he comment by Secretary for Economy and Finance Francis Tam put an end to speculation that the government had set a deadline of 1st July for the shops to remove the terminals, which have been in the spotlight in recent weeks amid news reports that unauthorized terminals are being smuggled into the city from mainland China in large numbers to assist mainland gamblers in evading the country’s strict currency controls.
“We have made a decision that starting July there will be no more increase in the card activities in all businesses or operations inside casinos, meaning there will be no increase of card terminals in jewelry and watch stores or other financial institutions on casino floors,” Mr Tam said.
He added that “After reviewing [the new measure] for a few months we do not rule out that we will completely suppress all such card transactions on casino floors,” and he said “three to four months” would be enough time to consider whether to do so.
He did not clarify whether “transactions” refers to UnionPay terminals only or other swipe devices as well.
Reports of a Beijing-directed crackdown on illegal use of the popular state-backed payment card has sent jitters through the investment community, adding to a spate of negative headlines in recent weeks that has sent the stocks of Macau’s six Hong Kong-listed casino concessionaires tumbling. The worry over UnionPay is that any serious restrictions on card use would dampen the territory’s world-leading gaming revenues, which are fueled to no small degree by the ability of mainland visitors to take more cash out of China than is legally allowed.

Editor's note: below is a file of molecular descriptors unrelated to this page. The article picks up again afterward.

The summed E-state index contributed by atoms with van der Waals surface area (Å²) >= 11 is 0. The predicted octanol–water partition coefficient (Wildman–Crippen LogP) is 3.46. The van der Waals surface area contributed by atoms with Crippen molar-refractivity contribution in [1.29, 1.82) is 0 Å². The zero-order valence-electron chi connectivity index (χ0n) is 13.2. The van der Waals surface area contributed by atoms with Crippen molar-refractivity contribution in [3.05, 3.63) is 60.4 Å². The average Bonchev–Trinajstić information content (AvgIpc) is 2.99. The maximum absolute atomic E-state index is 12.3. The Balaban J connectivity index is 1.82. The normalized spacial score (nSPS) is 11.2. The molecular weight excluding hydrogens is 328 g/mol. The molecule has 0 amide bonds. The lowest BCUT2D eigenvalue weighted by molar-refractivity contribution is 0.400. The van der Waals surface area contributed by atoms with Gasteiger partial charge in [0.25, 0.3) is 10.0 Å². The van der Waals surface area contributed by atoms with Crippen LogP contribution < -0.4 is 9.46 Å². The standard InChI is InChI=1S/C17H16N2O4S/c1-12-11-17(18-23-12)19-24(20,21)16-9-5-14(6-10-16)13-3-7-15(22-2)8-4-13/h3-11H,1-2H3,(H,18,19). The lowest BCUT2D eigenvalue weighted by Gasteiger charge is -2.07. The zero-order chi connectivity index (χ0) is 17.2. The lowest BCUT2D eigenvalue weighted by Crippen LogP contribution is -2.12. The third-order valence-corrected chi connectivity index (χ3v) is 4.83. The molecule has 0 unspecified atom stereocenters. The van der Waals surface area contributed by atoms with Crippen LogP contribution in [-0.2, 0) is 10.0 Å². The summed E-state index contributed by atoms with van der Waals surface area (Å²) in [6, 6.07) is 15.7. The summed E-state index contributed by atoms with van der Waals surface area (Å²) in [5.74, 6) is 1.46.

Legally, mainland citizens can take 20,000 yuan (US$3,200) out of the country per visit and withdraw up to 10,000 yuan a day from cash machines outside the country. Visitors to Macau are known to get around the limits by buying expensive items in stores using their UnionPay cards which they then return for cash refunds minus a small commission to the store. Government figures show illegal UnionPay transactions in Macau totaling US$22.5 million from January through May, which is only a fraction of an underground market that may have allowed the yuan equivalent of US$6.4 billion to leak out of China last year, according to reports in the South China Morning Post and elsewhere, or about 14% of the $45 billion the casinos made in gaming revenue.
Macau authorities also have vowed to more closely monitor the roles that state-owned banks and at least one mainland-based payments processor may have played in facilitating the transactions.
Mr Tam did not address that issue specifically but said, “We have an international obligation as well as our own statutory requirements to supervise and curb money laundering and terrorism financing, which we have put in the first place over other matters or so-called impacts.”
The total of all transactions conducted with UnionPay cards in Macau in 2013 amounted to US$22.5 billion, according to a source cited by Reuters.